Na­tion­als’ Dusty Baker shares sea­son re­grets, hope for next year.

Baker shares post­sea­son re­grets, looks to next sea­son

The Washington Times Daily - - FRONT PAGE - BY TODD DYBAS

OXON HILL, MD. | Feet up and sur­rounded by si­lence just hours af­ter his first sea­son ended in Wash­ing­ton, Dusty Baker won­dered how the Na­tional League Division Se­ries would have gone if Wil­son Ramos had played.

Ramos tore the an­te­rior cru­ci­ate lig­a­ment in his right knee Sept. 27 when he came down straight-legged af­ter leap­ing for a throw. Writhing on the ground was a .307 hit­ter who be­came a first-time all-star and stretched the Na­tion­als’ lineup by pro­vid­ing po­tency from the catcher position. Ramos was out for the sea­son, re­ar­rang­ing the bot­tom of the Na­tion­als’ lineup in the post­sea­son against the Los An­ge­les Dodgers. They lost in five games de­spite a 2-1 lead, a third first-round de­par­ture in five sea­sons. The loss also shut down an­other chance for Baker to win a World Se­ries as a man­ager, the fi­nal trek that con­tin­ues to elude him in a 50-year base­ball ca­reer.

“I wasn’t ready to go home,” Baker told The Wash­ing­ton Times on Tues­day. “I didn’t go home for eight months. I was ready to go home, but I wasn’t ready for the sea­son to end, if that makes sense.

“I even stuck around prob­a­bly for a week. Took my time pack­ing. Watched games on TV and I re­ally imag­ined what it was go­ing to be like this year, when every­body else is watch­ing us. You have to have fore­thought on things. I was grate­ful for what hap­pened. Just think­ing about what could have hap­pened. Think­ing about [Wil­son] Ramos, to tell you the truth and [Stephen Stras­burg]. But, par­tic­u­larly, Ramos, a guy who was hav­ing a great year and what it would have been like to have Ramos. Just think­ing about some of my guys and their fu­tures. That’s what I was think­ing about, re­ally. And just dream­ing of get­ting back there one more

time next year.”

Baker’s first sea­son in Wash­ing­ton started with him telling re­porters in spring train­ing to point out cer­tain mi­nor lea­guers when they showed up, since Baker didn’t know the fringe play­ers of the or­ga­ni­za­tion yet. He tried to learn names, habits, de­meanor. He worked on trust with the vet­er­ans and pro­vided tips to the young­sters. Tooth­picks were ma­nip­u­lated. There was a lot to learn in a short pe­riod.

Sit­ting inside the Gay­lord Na­tional Re­sort and Con­ven­tion Cen­ter at the Win­ter Meet­ings, Baker joked that he still had a lot to learn about the or­ga­ni­za­tion. The Dis­trict is his fourth stop as a man­ager. The change for him from spring train­ing to the end of the sea­son was one based in re­la­tion­ships. Wash­ing­ton’s play­ers checked-in with per­sonal sources to fig­ure out who their new man­ager was af­ter Baker was hired. But deal­ing with each other day-to-day is not the same as text from a friend. This, like most things, makes Baker op­ti­mistic. The same night in his of­fice, he said that things will get bet­ter. Why?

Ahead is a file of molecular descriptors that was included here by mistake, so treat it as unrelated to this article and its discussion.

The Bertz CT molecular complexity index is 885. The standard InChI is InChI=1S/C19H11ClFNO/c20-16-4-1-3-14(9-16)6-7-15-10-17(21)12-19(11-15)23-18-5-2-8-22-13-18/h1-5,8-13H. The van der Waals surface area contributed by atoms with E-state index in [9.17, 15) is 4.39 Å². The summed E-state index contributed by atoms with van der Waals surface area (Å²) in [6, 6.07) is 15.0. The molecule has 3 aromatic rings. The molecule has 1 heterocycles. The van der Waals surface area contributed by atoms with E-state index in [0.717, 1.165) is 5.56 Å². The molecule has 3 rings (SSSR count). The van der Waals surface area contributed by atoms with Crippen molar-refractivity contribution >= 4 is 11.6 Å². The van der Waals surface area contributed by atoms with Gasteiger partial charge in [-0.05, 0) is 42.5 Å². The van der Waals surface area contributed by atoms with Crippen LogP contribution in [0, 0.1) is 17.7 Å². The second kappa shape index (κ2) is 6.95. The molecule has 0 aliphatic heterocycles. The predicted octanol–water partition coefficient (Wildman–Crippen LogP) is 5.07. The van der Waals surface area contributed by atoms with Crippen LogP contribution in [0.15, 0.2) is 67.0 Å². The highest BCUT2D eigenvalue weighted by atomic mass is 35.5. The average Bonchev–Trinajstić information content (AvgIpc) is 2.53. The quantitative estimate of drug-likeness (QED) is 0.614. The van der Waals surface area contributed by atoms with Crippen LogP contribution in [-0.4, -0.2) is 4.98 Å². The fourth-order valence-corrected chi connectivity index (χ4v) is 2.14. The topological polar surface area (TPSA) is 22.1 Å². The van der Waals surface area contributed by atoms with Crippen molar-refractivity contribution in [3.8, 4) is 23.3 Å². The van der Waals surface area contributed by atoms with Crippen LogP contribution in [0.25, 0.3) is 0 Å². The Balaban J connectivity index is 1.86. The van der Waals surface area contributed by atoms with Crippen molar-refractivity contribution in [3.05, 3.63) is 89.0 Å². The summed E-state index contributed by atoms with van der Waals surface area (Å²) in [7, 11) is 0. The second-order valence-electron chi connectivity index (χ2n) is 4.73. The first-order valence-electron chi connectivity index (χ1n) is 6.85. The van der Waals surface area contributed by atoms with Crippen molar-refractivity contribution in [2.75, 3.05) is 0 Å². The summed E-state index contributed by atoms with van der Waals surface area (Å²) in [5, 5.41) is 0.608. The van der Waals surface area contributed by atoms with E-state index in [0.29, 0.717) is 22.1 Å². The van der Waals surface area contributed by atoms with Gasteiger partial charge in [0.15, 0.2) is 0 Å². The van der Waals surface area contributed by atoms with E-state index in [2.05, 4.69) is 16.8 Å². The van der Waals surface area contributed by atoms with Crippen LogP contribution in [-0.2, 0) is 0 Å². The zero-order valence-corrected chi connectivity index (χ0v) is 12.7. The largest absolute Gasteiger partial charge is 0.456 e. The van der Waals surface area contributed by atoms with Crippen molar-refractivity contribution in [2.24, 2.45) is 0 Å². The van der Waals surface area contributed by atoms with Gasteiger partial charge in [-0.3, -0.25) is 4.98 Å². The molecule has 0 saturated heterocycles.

“I think it will get bet­ter sim­ply be­cause I know who I’m deal­ing with and they know who they’re deal­ing with,” Baker said. “Be­cause they didn’t know me. They had heard about me through their friends or agent or what­ever, and I didn’t know them like I know them now. Once you’re fa­mil­iar with some­body, then they know what I re­quire. Also, I have a bet­ter idea of when to in­sert a guy in this sit­u­a­tion, then in­sert a guy in that sit­u­a­tion.”

Sim­i­lar to last sea­son, he would like more speed on the team. Baker wants to main­tain the qual­ity de­fense and im­prove the baserun­ning. Also, he harped on hit­ting with run­ners in scor­ing position, a topic brought up through­out the sea­son, then again in the post­sea­son. Wash­ing­ton was fifth with run­ners in scor­ing position dur­ing the reg­u­lar sea­son. That dipped to eighth when there were two outs. In the post­sea­son, Wash­ing­ton led the teams in bat­ting av­er­age with run­ners in scor­ing position, yet the small sam­ple-size left Baker feel­ing the team was just a hit away in the NLDS against the Dodgers. There, the specter of Ramos re-emerges.

“We had that op­por­tu­nity four or five times, but that’s base­ball,” Baker said. “That’s what base­ball is all about. One hit away. One play away. One pitch away. One call away. It’s a game of sin­gle events; pos­i­tively or neg­a­tively. Like I said, I was think­ing about Ramos big­time or if we had Stras, I would like to take my chances, but some­times things hap­pen for a rea­son you can’t re­ally un­der­stand or re­ally with no ex­pla­na­tion.

“I think it’s go­ing to make my team hun­grier. I think it’s go­ing to make the city hun­grier and more be­hind us. I’m get­ting a lot of pos­i­tive feedback from peo­ple in the area and fans across the coun­try. So, they want us to go to spring train­ing right now but I’m not ready to go quite right now.”

He laughed at the last part. Baker is look­ing for­ward to show­ing up at the Na­tion­als’ new spring train­ing fa­cil­ity in West Palm Beach, Florida. Not just be­cause it pulls the team out of a medi­ocre sit­u­a­tion in Viera, Florida. But be­cause it’s the com­ple­tion of a cir­cle for him. His first spring train­ing with the At­lanta Braves, when he was a hot­shot 19-yearold in 1968, was in West Palm Beach. He will be back in Fe­bru­ary, try­ing to close an­other jour­ney.

AS­SO­CI­ATED PRESS

When the Wash­ing­ton Na­tion­als were elim­i­nated from the post­sea­son, man­ager Dusty Baker said he “wasn’t ready to go home. I didn’t go home for eight months. I was ready to go home, but I wasn’t ready for the sea­son to end, if that makes sense. I even stuck around prob­a­bly for a week.”

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